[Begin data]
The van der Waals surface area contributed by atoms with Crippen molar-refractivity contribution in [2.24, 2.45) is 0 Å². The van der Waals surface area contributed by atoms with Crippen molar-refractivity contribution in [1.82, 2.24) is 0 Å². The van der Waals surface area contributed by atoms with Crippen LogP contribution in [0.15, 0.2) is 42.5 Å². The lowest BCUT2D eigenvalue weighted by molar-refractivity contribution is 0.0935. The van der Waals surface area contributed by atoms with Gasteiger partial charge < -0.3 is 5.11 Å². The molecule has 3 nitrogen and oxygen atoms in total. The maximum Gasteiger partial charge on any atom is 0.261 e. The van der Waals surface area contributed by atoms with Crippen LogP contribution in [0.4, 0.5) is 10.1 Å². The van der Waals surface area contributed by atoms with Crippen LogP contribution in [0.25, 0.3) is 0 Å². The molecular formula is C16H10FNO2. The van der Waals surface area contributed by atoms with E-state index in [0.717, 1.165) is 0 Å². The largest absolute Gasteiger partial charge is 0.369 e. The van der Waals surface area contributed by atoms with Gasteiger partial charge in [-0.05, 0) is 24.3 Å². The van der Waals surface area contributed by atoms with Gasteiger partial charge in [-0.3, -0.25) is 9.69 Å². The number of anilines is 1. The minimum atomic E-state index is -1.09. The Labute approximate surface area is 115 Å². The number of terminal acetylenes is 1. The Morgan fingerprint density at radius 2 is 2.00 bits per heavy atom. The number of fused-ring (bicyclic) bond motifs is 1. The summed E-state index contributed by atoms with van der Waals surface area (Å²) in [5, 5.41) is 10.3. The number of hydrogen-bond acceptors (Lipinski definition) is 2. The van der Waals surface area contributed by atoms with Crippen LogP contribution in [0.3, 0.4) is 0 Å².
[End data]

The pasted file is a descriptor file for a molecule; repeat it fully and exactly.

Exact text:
The van der Waals surface area contributed by atoms with Crippen molar-refractivity contribution in [2.24, 2.45) is 0 Å². The van der Waals surface area contributed by atoms with Crippen molar-refractivity contribution in [1.82, 2.24) is 0 Å². The van der Waals surface area contributed by atoms with Crippen LogP contribution in [0.15, 0.2) is 42.5 Å². The lowest BCUT2D eigenvalue weighted by molar-refractivity contribution is 0.0935. The van der Waals surface area contributed by atoms with Gasteiger partial charge < -0.3 is 5.11 Å². The molecule has 3 nitrogen and oxygen atoms in total. The maximum Gasteiger partial charge on any atom is 0.261 e. The van der Waals surface area contributed by atoms with Crippen LogP contribution in [0.4, 0.5) is 10.1 Å². The van der Waals surface area contributed by atoms with Crippen LogP contribution in [0.25, 0.3) is 0 Å². The molecular formula is C16H10FNO2. The van der Waals surface area contributed by atoms with E-state index in [0.717, 1.165) is 0 Å². The largest absolute Gasteiger partial charge is 0.369 e. The van der Waals surface area contributed by atoms with Gasteiger partial charge in [-0.05, 0) is 24.3 Å². The van der Waals surface area contributed by atoms with Gasteiger partial charge in [-0.3, -0.25) is 9.69 Å². The number of anilines is 1. The minimum atomic E-state index is -1.09. The Labute approximate surface area is 115 Å². The number of terminal acetylenes is 1. The Morgan fingerprint density at radius 2 is 2.00 bits per heavy atom. The number of fused-ring (bicyclic) bond motifs is 1. The summed E-state index contributed by atoms with van der Waals surface area (Å²) in [5, 5.41) is 10.3. The number of hydrogen-bond acceptors (Lipinski definition) is 2. The van der Waals surface area contributed by atoms with Crippen LogP contribution in [0.3, 0.4) is 0 Å².